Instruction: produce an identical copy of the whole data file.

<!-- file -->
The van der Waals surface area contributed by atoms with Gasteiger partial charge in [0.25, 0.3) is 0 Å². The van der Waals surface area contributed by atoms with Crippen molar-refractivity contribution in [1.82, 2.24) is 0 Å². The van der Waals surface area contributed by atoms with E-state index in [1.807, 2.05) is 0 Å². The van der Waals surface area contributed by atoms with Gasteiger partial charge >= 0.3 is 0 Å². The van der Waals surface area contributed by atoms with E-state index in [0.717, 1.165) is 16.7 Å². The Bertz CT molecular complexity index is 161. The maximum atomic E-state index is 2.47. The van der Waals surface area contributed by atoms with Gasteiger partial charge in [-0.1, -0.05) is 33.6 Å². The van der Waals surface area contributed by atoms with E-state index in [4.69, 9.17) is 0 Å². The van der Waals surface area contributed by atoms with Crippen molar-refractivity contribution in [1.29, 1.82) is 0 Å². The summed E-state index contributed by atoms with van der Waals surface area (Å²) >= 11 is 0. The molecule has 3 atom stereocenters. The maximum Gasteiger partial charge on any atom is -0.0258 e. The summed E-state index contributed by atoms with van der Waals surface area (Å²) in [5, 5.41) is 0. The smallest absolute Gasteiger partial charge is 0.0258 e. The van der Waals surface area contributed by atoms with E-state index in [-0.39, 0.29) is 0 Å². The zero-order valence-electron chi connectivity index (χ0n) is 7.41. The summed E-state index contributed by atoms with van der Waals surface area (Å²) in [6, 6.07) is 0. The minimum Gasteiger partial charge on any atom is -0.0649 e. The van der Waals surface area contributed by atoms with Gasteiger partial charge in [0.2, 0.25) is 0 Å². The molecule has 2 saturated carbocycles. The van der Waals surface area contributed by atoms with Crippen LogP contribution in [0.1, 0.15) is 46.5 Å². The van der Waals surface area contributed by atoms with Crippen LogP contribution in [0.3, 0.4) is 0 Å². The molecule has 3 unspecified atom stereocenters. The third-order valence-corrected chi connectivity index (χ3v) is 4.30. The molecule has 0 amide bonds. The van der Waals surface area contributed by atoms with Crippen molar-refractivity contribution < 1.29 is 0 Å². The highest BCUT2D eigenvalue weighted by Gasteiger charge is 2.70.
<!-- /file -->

The van der Waals surface area contributed by atoms with Gasteiger partial charge in [0.25, 0.3) is 0 Å². The van der Waals surface area contributed by atoms with Crippen molar-refractivity contribution in [1.82, 2.24) is 0 Å². The van der Waals surface area contributed by atoms with E-state index in [1.807, 2.05) is 0 Å². The van der Waals surface area contributed by atoms with Gasteiger partial charge >= 0.3 is 0 Å². The van der Waals surface area contributed by atoms with E-state index in [0.717, 1.165) is 16.7 Å². The Bertz CT molecular complexity index is 161. The maximum atomic E-state index is 2.47. The van der Waals surface area contributed by atoms with Gasteiger partial charge in [-0.1, -0.05) is 33.6 Å². The van der Waals surface area contributed by atoms with E-state index in [4.69, 9.17) is 0 Å². The van der Waals surface area contributed by atoms with Crippen molar-refractivity contribution in [1.29, 1.82) is 0 Å². The summed E-state index contributed by atoms with van der Waals surface area (Å²) >= 11 is 0. The molecule has 3 atom stereocenters. The maximum Gasteiger partial charge on any atom is -0.0258 e. The summed E-state index contributed by atoms with van der Waals surface area (Å²) in [5, 5.41) is 0. The smallest absolute Gasteiger partial charge is 0.0258 e. The van der Waals surface area contributed by atoms with E-state index in [-0.39, 0.29) is 0 Å². The zero-order valence-electron chi connectivity index (χ0n) is 7.41. The summed E-state index contributed by atoms with van der Waals surface area (Å²) in [6, 6.07) is 0. The minimum Gasteiger partial charge on any atom is -0.0649 e. The van der Waals surface area contributed by atoms with Gasteiger partial charge in [0.2, 0.25) is 0 Å². The molecule has 2 saturated carbocycles. The van der Waals surface area contributed by atoms with Crippen LogP contribution in [0.1, 0.15) is 46.5 Å². The van der Waals surface area contributed by atoms with Crippen LogP contribution in [0.3, 0.4) is 0 Å². The molecule has 3 unspecified atom stereocenters. The third-order valence-corrected chi connectivity index (χ3v) is 4.30. The molecule has 0 amide bonds. The van der Waals surface area contributed by atoms with Crippen molar-refractivity contribution < 1.29 is 0 Å². The highest BCUT2D eigenvalue weighted by Gasteiger charge is 2.70.